Pairings | Sancerre
If anyone still needs convincing about the virtues of food and wine matching Mark Hix’s fresh seasonal recipes in The Independent today should convince them. Even the ‘drink what you like with the food you like’ brigade would have to admit that a voluptuous Meursault or oak-aged white Bordeaux would totally overwhelm the flavours of raw food.
If you're planning a special meal for Valentine's Day you may be wondering which wine to pair with your menu. I've picked some favourite Valentine's Day foods and suggested some matches that should work well with them.
Crab is one of the most delicious kinds of shellfish and the perfect foil for a crisp white wine. But there are other crab dishes that pair better with a fuller-bodied white or even a red.
Whenever anyone talks about foods that are difficult to match with wine, asparagus always comes up but I reckon the problem is overstated.
Sauvignon blanc is many people's favourite wine but what type of food pairs with it best?
Smoked salmon is most commonly associated with champagne but in fact it goes with many other wines as well as with beer, whisky and vodka.
None of you, I’m sure, can have failed to notice just how many different bottles of rosé are now available on the average supermarket shelf. From being purely a summer wine there are now rosés for almost every type of food and occasion.
Now that we're back into months with an 'r' in them it's time to enjoy oysters again. But what’s the best wine - or beer - to pair with them?
I think I’ve found the perfect match for Sancerre - and the perfect Sancerre to drink with them!
The best meal on my whirlwind tour of the Centre Loire* last week - and there was stiff competition - was a Japanese meal prepared by sommelier Juli Nakata-Roumet, the Japanese wife of the local promotional body’s director of communication Benoit Roumet
A lot of chefs - particularly male chefs - don't really get salads, making them either an afterthought or wildly, elaborately fussy. Mark Hix of the Independent is an exception - his are always simple but imaginative, reflecting the season perfectly. Here are my matches for his recipes in the Independent this weekend.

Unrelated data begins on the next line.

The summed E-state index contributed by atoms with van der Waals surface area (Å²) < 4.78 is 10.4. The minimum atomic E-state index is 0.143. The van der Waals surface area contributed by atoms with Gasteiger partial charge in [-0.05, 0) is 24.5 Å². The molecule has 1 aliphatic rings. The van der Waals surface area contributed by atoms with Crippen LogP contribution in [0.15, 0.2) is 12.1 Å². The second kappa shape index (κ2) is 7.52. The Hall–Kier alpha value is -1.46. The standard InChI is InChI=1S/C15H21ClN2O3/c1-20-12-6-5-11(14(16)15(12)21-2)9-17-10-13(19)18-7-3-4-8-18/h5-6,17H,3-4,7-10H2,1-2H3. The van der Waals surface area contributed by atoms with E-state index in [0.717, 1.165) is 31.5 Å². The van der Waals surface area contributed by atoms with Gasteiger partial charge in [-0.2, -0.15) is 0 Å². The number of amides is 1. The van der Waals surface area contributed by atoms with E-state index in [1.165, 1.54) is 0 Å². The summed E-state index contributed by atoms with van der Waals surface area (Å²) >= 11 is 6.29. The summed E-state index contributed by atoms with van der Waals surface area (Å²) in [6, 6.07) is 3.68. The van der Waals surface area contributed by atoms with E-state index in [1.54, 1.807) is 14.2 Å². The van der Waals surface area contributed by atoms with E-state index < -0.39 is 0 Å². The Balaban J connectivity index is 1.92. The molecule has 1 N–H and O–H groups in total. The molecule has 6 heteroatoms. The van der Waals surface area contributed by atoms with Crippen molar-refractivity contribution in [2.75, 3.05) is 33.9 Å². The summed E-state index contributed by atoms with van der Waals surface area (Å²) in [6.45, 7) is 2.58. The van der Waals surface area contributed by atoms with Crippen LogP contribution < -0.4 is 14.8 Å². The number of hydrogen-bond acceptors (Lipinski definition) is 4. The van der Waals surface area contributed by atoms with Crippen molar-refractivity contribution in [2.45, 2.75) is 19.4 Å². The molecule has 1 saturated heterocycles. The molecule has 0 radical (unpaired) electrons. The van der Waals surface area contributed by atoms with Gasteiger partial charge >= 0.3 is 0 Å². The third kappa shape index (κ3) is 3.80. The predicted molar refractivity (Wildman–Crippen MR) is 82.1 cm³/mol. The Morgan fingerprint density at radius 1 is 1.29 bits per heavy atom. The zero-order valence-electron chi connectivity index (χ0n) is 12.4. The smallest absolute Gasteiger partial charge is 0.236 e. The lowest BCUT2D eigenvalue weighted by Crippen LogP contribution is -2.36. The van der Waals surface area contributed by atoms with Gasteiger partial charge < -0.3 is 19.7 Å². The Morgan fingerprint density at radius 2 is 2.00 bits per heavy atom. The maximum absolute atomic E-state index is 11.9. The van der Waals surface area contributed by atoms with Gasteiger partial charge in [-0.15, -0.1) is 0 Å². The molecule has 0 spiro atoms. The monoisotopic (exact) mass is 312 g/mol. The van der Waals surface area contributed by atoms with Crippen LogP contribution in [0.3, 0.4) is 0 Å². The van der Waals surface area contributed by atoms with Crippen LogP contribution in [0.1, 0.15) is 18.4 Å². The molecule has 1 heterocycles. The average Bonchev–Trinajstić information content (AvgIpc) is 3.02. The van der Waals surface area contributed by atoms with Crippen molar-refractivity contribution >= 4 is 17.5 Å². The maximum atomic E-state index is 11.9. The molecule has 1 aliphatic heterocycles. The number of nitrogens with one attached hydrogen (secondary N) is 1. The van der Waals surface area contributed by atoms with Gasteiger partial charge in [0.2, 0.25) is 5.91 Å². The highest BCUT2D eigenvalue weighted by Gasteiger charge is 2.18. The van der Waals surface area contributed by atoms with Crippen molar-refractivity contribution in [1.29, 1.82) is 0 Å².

Peashoots exemplify the delicate flavours of spring as Hugh Fearnley Whittingstall persuasively argues in the Guardian today. How do you find a wine that won’t overwhelm them?
I've been absorbed by a fascinating new book by award-winning food writer Sybil Kapoor called Sight Smell Touch Taste Sound which reveals the role our senses can play in the way we cook and eat.
Chefs' recipes are often complicated but you couldn't ask for a simpler, more summery dish than this fabulous fish recipe from Nathan Outlaw's Fish Kitchen*.
I always think it's hard to improve on macaroni cheese but adding crab, which my mate Fiona Sims has done in her brilliant new The Boat Cookbook, is an inspired touch.
There aren’t many wine pairings that form the subject of a book title but Elizabeth David’s Omelette and a Glass of Wine immortalised the combination.
Seabass is one of the most popular fish on restaurant menus these days - usually treated quite simply and rarely sauced. But what wine should you pair with it?
Although you rarely match a wine to vegetables such as peas or beans they do have an influence on pairings. Peas have a natural sweetness, broad beans an earthiness and runner beans a herbaceous flavour that can affect the style of wine you choose. Here are my suggestions to go with the four recipes in Mark Hix’s column in the Independent today.
Despite the freak flurries of snow and sub arctic temperatures last week spring has officially arrived and with it longer daylight hours and a switch to lighter eating. For me there’s no combination that reflects the season better than goats' cheese and Sauvignon Blanc, one of the great classic food and wine pairings.
Scallops are normally a sure-fire match for chardonnay so it was quite a challenge to think of some alternatives for Skye Gyngell’s inventive recipes in the Independent on Sunday today.
The last two days have been quite, quite beautiful, starting mistily, basking midday in an unseasonally warm sun and finishing with an extended dusk that announces that spring is finally here. I immediately want to eat lighter meals: the new season’s vegetables are not quite in yet but I can at least plan for summer and that means a spring clean of the cellar, pushing the full bodied reds to the back and assessing what whites, lighter reds and rosés I still have lurking in the racks.